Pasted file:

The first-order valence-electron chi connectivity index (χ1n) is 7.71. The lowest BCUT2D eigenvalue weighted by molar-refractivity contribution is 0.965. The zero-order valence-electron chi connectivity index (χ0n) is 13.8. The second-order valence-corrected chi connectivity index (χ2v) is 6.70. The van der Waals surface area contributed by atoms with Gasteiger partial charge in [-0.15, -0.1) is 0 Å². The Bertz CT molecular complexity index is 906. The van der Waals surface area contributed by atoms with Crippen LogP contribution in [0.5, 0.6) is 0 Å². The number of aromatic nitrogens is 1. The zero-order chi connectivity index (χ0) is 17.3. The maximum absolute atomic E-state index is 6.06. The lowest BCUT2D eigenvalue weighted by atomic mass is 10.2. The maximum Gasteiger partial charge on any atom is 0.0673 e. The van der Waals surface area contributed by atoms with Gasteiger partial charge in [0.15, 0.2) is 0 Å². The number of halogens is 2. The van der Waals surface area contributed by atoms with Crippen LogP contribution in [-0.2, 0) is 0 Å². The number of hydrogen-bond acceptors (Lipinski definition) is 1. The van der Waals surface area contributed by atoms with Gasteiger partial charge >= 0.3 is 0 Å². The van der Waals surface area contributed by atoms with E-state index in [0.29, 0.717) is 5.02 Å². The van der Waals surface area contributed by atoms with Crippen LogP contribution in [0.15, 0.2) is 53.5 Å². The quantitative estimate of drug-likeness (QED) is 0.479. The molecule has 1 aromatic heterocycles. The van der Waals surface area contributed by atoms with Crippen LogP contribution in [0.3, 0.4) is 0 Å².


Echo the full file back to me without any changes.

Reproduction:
The first-order valence-electron chi connectivity index (χ1n) is 7.71. The lowest BCUT2D eigenvalue weighted by molar-refractivity contribution is 0.965. The zero-order valence-electron chi connectivity index (χ0n) is 13.8. The second-order valence-corrected chi connectivity index (χ2v) is 6.70. The van der Waals surface area contributed by atoms with Gasteiger partial charge in [-0.15, -0.1) is 0 Å². The Bertz CT molecular complexity index is 906. The van der Waals surface area contributed by atoms with Crippen LogP contribution in [0.5, 0.6) is 0 Å². The number of aromatic nitrogens is 1. The zero-order chi connectivity index (χ0) is 17.3. The maximum absolute atomic E-state index is 6.06. The lowest BCUT2D eigenvalue weighted by atomic mass is 10.2. The maximum Gasteiger partial charge on any atom is 0.0673 e. The van der Waals surface area contributed by atoms with Gasteiger partial charge in [0.15, 0.2) is 0 Å². The number of halogens is 2. The van der Waals surface area contributed by atoms with Crippen LogP contribution in [-0.2, 0) is 0 Å². The number of hydrogen-bond acceptors (Lipinski definition) is 1. The van der Waals surface area contributed by atoms with Gasteiger partial charge >= 0.3 is 0 Å². The van der Waals surface area contributed by atoms with E-state index in [0.29, 0.717) is 5.02 Å². The van der Waals surface area contributed by atoms with Crippen LogP contribution in [0.15, 0.2) is 53.5 Å². The quantitative estimate of drug-likeness (QED) is 0.479. The molecule has 1 aromatic heterocycles. The van der Waals surface area contributed by atoms with Crippen LogP contribution in [0.3, 0.4) is 0 Å².